In late 2009, Ottawa introduced plans for a new east-west line, including a tunnel through Downtown Ottawa, featuring 3 subway stations. Construction of this new line, dubbed the Confederation Line started in late 2013. The new rapid transit line will follow part of the existing Transitway corridor from Tunney's Pasture Station in the west to Blair Station in the east. The city is currently looking at the Provincial and Federal governments to help fund a vast expansion to the east (to Orleans), west (to Bayshore and south (to Riverside South that would see 19 new stations and 35 kilometers of added track within 10 years. The current diesel O-Train headway will increase in 2014 from every 15 minutes to 8 minutes.
Light rail in Mexico
|Stations||Lines||Year Last Expansion||Type|
|Guadalajara||Guadalajara light rail system||1989||25.0 km (15.5 mi)||29||2||1994||Light rail|
|Mexico City[note 1]||Xochimilco Light Rail||1986||12.8 km (8.0 mi)||18||1||1995||Light rail|
There are two light rail systems in Mexico: Guadalajara's, and Mexico City's Xochimilco Light Rail line (known locally as el Tren Ligero). A third system, Monterrey's Metrorrey also has some characteristics of a light rail system (especially in its use of high-floor light rail vehicles), but runs in a fully grade separated, exclusive right-of-way with high passenger volumes, which are generally the criteria assigned to "metro" or heavy rail systems; thus Metrorrey is considered to be a full metro system by at least the UITP transport organization and so is not included here.
Both of Mexico's light rail systems have among the highest riderships of any North American light rail system. Guadalajara's light rail system, despite being only about 15.5-miles long, transported an average of approximately 268,500 passengers per day in the Fourth Quarter (Q4) of 2013, translating into over 18,000 daily boardings per mile, which is the highest per mile boarding rate of any North American light rail system. The Xochimilco Light Rail line is close behind, seeing almost 11,400 boardings per mile in Q4 2014, the second highest rate of boardings per mile of any North American system.
Light rail in the United States
The United States has a number of light rail systems in its mid-sized to large cities. In older systems, such as in San Francisco, Pittsburgh, and Boston, the light rail is vestigal from streetcar days but were spared the fate of other streetcar systems by some grade separation from traffic and high ridership. A number of systems were built in the 1980s, a few more in the 1990s, and many more were opened in lower density cities in the early 2000s.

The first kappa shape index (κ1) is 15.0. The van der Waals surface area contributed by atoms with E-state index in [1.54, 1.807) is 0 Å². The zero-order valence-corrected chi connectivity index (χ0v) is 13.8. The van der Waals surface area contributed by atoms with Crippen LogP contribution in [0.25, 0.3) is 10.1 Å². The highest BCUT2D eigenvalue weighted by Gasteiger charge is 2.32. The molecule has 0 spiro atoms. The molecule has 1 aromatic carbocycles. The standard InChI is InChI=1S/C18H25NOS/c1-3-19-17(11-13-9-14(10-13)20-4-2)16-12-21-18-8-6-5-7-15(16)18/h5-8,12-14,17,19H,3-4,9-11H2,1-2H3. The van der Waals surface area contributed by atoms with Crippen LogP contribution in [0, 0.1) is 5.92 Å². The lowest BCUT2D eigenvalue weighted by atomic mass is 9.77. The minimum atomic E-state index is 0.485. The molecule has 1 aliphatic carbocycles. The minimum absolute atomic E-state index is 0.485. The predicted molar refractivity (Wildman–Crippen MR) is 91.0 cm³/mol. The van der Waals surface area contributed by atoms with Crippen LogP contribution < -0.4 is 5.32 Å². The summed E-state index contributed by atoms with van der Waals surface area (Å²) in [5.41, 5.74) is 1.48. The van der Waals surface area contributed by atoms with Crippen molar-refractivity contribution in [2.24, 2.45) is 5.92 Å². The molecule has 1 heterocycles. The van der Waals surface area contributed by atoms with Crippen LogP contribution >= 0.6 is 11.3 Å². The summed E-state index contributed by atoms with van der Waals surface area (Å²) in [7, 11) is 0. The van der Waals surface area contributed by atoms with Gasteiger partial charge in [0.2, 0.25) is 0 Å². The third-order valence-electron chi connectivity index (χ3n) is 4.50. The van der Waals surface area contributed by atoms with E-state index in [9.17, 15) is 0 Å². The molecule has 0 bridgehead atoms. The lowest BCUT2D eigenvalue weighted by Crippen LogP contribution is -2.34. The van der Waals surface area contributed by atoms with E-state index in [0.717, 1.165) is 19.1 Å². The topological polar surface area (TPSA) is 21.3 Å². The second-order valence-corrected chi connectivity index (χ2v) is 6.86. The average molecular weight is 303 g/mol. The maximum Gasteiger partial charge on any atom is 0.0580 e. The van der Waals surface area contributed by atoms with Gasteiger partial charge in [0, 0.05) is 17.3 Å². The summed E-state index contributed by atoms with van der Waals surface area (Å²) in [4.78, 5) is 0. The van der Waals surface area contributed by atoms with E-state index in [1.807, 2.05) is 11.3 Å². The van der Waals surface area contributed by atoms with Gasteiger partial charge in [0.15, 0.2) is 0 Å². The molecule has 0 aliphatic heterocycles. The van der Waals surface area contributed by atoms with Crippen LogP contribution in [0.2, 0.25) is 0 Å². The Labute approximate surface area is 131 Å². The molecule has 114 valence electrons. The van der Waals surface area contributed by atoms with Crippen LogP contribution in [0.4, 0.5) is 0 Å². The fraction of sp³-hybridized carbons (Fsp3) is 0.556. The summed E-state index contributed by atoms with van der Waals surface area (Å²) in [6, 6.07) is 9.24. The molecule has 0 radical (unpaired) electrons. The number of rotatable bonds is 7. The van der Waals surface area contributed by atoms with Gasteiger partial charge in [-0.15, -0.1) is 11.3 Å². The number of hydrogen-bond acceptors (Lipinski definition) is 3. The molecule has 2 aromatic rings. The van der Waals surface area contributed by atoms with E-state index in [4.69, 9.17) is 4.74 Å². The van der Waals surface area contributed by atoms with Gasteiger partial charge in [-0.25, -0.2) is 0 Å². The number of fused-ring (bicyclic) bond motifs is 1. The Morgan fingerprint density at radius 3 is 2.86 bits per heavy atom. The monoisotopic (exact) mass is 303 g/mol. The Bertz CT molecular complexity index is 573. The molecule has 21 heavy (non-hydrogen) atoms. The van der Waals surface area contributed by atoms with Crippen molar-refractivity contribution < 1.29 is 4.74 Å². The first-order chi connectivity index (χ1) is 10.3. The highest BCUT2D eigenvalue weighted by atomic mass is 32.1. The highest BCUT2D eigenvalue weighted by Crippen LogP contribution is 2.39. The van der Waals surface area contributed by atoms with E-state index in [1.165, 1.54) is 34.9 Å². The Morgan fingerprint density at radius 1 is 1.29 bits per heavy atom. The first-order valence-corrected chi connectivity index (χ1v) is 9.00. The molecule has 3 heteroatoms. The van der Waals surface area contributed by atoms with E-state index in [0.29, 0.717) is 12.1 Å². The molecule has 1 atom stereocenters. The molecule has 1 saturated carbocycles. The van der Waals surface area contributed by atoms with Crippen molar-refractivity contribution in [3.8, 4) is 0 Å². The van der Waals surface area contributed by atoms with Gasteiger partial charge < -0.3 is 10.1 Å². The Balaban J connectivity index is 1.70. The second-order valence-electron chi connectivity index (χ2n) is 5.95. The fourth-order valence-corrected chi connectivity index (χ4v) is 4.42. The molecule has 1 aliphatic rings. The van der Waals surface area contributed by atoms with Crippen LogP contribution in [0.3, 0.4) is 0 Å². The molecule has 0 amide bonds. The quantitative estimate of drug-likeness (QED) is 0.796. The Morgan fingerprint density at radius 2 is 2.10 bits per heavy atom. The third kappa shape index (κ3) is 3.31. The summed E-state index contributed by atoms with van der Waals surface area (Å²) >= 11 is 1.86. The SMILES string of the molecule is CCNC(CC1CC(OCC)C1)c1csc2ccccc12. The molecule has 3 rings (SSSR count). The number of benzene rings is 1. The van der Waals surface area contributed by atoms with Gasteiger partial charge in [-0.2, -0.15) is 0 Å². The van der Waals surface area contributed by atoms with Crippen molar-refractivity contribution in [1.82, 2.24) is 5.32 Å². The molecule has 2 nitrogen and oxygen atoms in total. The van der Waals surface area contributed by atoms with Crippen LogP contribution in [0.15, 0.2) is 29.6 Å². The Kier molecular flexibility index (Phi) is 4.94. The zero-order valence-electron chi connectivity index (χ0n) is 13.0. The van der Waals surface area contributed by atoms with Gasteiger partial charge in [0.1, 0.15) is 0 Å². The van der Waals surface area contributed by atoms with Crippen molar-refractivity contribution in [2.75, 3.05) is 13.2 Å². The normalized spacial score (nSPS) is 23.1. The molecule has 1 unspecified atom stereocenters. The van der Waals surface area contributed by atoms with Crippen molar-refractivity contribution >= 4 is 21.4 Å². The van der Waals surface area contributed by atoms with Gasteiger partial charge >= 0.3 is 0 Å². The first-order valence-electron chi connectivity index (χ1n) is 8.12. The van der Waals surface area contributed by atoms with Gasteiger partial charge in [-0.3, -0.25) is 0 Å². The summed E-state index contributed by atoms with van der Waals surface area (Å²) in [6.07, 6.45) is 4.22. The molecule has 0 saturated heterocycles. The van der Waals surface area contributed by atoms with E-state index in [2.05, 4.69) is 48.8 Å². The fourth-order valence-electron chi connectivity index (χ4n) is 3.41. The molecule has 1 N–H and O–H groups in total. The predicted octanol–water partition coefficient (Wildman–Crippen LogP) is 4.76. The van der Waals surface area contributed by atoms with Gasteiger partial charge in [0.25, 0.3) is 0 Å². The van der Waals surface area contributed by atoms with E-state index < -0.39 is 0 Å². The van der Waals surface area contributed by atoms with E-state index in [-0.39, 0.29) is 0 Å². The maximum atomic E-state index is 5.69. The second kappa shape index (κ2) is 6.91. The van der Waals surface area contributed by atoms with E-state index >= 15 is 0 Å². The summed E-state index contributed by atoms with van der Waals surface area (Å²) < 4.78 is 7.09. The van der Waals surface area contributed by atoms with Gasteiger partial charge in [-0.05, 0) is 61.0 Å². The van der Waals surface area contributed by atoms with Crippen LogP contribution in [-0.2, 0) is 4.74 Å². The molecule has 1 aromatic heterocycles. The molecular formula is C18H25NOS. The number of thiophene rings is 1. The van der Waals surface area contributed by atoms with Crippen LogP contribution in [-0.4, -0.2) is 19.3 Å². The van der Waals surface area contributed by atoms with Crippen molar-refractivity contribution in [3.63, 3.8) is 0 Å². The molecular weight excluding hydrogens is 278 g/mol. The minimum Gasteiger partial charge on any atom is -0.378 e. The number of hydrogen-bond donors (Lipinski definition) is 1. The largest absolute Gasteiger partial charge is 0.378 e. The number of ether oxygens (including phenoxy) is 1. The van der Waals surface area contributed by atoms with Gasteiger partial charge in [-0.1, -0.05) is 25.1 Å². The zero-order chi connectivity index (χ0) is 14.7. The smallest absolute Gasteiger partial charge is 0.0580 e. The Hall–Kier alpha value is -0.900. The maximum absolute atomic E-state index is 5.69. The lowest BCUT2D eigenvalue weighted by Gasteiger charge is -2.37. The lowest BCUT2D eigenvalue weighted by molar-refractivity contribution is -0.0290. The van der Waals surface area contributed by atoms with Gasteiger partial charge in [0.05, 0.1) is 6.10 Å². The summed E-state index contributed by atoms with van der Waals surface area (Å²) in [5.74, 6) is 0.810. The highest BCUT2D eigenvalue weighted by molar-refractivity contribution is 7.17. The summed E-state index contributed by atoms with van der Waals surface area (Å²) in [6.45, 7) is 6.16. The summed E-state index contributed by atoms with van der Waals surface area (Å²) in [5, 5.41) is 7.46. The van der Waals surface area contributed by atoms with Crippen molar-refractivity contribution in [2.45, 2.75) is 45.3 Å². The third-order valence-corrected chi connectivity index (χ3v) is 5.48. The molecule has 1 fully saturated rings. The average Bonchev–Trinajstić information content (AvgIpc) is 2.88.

List of LRT Systems operating in the United States
- This city also has a metro/rapid transit system, in addition to its light rail/streetcar system - see the List of metro systems.
- While the MBTA Green Line is light rail, the MBTA Blue, Orange, and Red Lines of the system are rapid transit/subways.
- See Green Line Extension
- This was not a service "extension" per se, but a line renovation.
- While the Blue and Green Lines are light rail, Cleveland's other transit line, the Red Line, is rapid transit.
- For light-rail portion (Blue, Expo, Gold and Green Lines) of L.A. Metro only. The Red and Purple Lines of L.A. Metro are rapid transit/subway systems and are not included here.
- Muni Metro: 33 stations (9 underground; 24 surface), with an additional 87 streetcar-like surface stops.
- It is debatable whether this system truly qualifies as "light rail" (or as a true "transit" system either), but it is included in the table anyway for completeness.
The Baltimore Light Rail is a single line reaching from BWI Airport south of Baltimore, through the city and north to a strip mall and office park. With 30 miles (48 km) of track, the line achieves a daily ridership of 36,300.
Major efforts toward the creation of the light rail were championed by then mayor William Donald Schaefer, who wanted a transit link to the new baseball park, Camden Yards, about to be built downtown. In order to have the line completed the month that the Baltimore Orioles started playing in Camden Yards in 1992, the system was built entirely without federal money, a rarity in late 20th century U.S. transit projects. Federal funds would later be used to double track the whole system, decreasing headways which had been restricted to 17 minutes.
The light rail line was built entirely at grade, even through downtown's narrow streets. Though the majority of the track's length is grade-separated from acquiring disused railroad rights-of-way, trains run in the streets in some sections downtown. When the system was built, this resulted in vehicles having to wait in traffic lights, though in 2007 a signal preemption system was installed.
The Maryland Transit Administration has drawn up plans for an additional four lines which may be light rail, bus rapid transit, or heavy rail to create a comprehensive city system. As of 2007, only the future of one line is certain. The Red Line, which is in its intermediate planning stages, will be an East-West link light rail. The line will run 14.1 miles from the Center for Medicare and Medicaid Services in the western suburbs to the Johns Hopkins Bayview Medical Center in the eastern part of the city. Stations will link to the existing central light rail line and to the MARC Penn line, a commuter rail line, in two locations. The line will be underground through the city center because of Baltimore's narrow streets and dense traffic, and will run mostly at grade otherwise. The Red Line will be operational in 2021.